2006-10-07

Just Say No to Gerard Kennedy

This is Canada:


This is Canada on Centralism:

Any questions?

I do not want New Brunswick to be a clone of Ontario. What is the justification for Gerard Kennedy's national standards on education? Education is a provincial jurisdiction. There is no need for federal intervention. There are many ways to educate children and young adults. It varies from one jurisdiction to an other. It's not an exact science.

As an Acadien, I don't want some Torontonian telling me how to educate my children.

The federal government has many powers, but education is not one of them.

What is next for Gerard Kennedy, federal standards for drinking water (as the Toronto Star has advocated)? Perhaps we need national standards for the width of sidewalks...

Enough! We shouldn't need a new round of constitutional talks. But at least respect the federalism we currently have!

Quebec is most probably going to the polls in early December. Imagine Kennedy advocating federal standards during his convention speech, at the height of the Quebec election campaign. Imagine all those English Canadians cheering on.

Now imagine Quebeckers saying non-merci, rolling there eyes and voting PQ.

Previous posts:

-Anybody but Kennedy: bad French on web site. ;

-Why Kennedy lost Quebec ;

-Gerard Kennedy a/in Gatineau: je parle le French tres beaucoup ;

-I choose Ignatieff



14 comments:

DivaRachel said...

You are so funny. :0)

Anonymous said...

I guess Iggy doesn't need any support from Kennedy supporters because after reading your post, I will never consider Iggy.

You are rude and insulting.

So, Kennedy wants to help the provinces with childcare and post-sec. education, big deal, this is nothing new.
The Conservatives are asking the provinces for wait time guarantees in healhcare, according to you this is NDP behaviour and massive interference. What nonsense. Quebec has agreed previously to a chilcare agreement with the previous Liberal Government, Kennedy wants to continue that and help the provinces meet their goals.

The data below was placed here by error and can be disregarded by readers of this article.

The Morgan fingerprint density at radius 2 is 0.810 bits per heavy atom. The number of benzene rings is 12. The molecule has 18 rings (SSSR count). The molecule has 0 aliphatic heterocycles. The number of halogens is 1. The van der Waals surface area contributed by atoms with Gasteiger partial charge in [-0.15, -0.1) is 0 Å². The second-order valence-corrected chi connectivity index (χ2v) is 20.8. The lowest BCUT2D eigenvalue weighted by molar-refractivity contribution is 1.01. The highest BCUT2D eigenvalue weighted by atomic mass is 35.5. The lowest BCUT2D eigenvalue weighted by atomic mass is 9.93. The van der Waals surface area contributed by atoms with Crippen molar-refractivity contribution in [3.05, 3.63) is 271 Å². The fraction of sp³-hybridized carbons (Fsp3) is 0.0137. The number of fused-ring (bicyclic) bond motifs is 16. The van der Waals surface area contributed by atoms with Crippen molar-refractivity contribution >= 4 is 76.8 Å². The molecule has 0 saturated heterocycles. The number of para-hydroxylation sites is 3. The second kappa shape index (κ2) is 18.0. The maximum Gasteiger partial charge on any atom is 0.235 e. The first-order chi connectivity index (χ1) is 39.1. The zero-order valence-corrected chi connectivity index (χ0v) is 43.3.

Sound great to me, a more competitive Canada.

Anonymous said...

Does Mr. Ignatieff like the posts you are making on his behalf? I think I will send them to his campaign manager.

I wonder if he will approve of the way you are insulting Mr. Kennedy?

Let's find out.

Kyle Carruthers said...

You're trying to start an anybody-but-Kennedy movement? Ya... uhh... good luck with that buddy.

Anonymous said...

Should the federal government be involved in health care?

LIB YYC said...

The tone of all your posts is very snobby, holier-than-thou. If you want people to take you seriously, you have to cut this mean, aggressive tone and be more assertive.

fragmunt said...

Michael Ignatieff; the Liberal answer to Kim Campbell.

Anonymous said...

I wish the blog awards had MOST MORONIC SITE, Id nominate you. Petty, petty, petty.

Altavistagoogle said...

Fadi, thanks for your question. Like most Acadians, I am in favour of kicking the monarchy out of Canada. Examples of federal republics include Switzerland, Mexico, Germany, Austria, Brazil and many others.

Anonymous said...

Le mercredi 04 octobre 2006
Stéphane Dion et Bob Rare se sont salués alors que leurs chemins se sont croisés, hier soir.
Sylvain Marier, Le Droit
Joute oratoire à saveur régionale pour Dion, Rae et Kennedy
Le Droit
En l'absence du meneur Michael Ignatieff, les trois candidats qui le talonnent de plus près se sont prêtés à une joute oratoire à saveur régionale, hier soir à Gatineau, devant quelque 150 membres du Regroupement des gens d'affaires de la capitale nationale.
D'entrée de jeu, l'aisance de Stéphane Dion et Bob Rae offrait un contraste frappant avec la performance de Gerard Kennedy, qui a beaucoup souffert de sa maîtrise souvent approximative du français.

dana said...

Gerard Kennedy is married to an Acadian. I hardly think you represent all Acadians.